A Paper Commissioned by the Musical Connections Program of Carnegie Hall’s Weill Music Institute
In 2009, the Weill Music Institute of Carnegie Hall launched the Musical Connections Program. The program was founded on these premises:
- Music has the power to transform lives and to bring hope and comfort to people in challenging circumstances.
- All people deserve to have great music in their lives.
- Carnegie Hall feels a responsibility to provide and develop programs that respond to community need based on the organization’s mission and civic position.
Musical Connections took musicians to settings as diverse as adult and juvenile correctional facilities, homeless shelters, senior service organizations, and hospitals. In these settings, Musical Connections offered programs ranging from large-scale concerts for several hundred people to in-depth workshops extending over many weeks involving as few as five or six participants. Initial evaluation of the program demonstrated its profound impact on people’s lives.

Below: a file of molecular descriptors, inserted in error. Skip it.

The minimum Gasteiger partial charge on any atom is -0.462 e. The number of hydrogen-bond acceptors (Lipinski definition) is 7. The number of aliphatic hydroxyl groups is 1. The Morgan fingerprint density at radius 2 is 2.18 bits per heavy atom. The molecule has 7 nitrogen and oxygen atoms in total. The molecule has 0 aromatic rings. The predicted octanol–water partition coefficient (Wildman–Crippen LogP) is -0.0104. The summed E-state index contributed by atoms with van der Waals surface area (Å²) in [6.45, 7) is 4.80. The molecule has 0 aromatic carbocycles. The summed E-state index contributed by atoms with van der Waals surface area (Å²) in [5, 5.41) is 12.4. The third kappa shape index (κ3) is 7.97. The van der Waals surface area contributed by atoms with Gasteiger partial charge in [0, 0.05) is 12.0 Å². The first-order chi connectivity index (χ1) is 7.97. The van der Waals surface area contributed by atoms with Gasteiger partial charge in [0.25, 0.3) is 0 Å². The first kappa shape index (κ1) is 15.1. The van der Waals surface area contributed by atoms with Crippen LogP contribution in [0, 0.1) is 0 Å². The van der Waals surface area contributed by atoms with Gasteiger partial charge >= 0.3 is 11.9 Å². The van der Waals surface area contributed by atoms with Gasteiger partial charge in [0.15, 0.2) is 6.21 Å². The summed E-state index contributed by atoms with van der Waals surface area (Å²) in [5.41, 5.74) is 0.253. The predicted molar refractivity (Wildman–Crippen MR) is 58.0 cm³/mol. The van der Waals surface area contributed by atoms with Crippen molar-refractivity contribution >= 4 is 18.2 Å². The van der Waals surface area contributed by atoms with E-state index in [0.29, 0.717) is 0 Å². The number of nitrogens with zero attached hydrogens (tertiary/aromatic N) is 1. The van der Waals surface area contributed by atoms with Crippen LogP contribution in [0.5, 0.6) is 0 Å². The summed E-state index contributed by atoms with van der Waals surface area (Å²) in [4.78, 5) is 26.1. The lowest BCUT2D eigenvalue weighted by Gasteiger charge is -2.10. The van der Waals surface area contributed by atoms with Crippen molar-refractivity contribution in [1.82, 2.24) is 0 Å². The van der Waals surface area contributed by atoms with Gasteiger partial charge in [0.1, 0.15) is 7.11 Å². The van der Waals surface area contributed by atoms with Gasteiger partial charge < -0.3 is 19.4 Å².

Carnegie Hall then decided to expand Musical Connections nationally based on the idea that the success of local programming’s response to New York City’s needs had implications for communities across the country. One of the aims of a national partnership was to try to find an underlying set of common goals and measures that might offer opportunities for cross site documentation and assessment. A first step in this effort was to ground the work in a broader understanding of theory and practice about the way music connects to the fields in which the program is active.
This WolfBrown report was intended to do that for the field of music and health. The review of relevant literature includes a discussion of important issues in this rapidly growing field and has already become a valuable resource for organizations and individuals alike.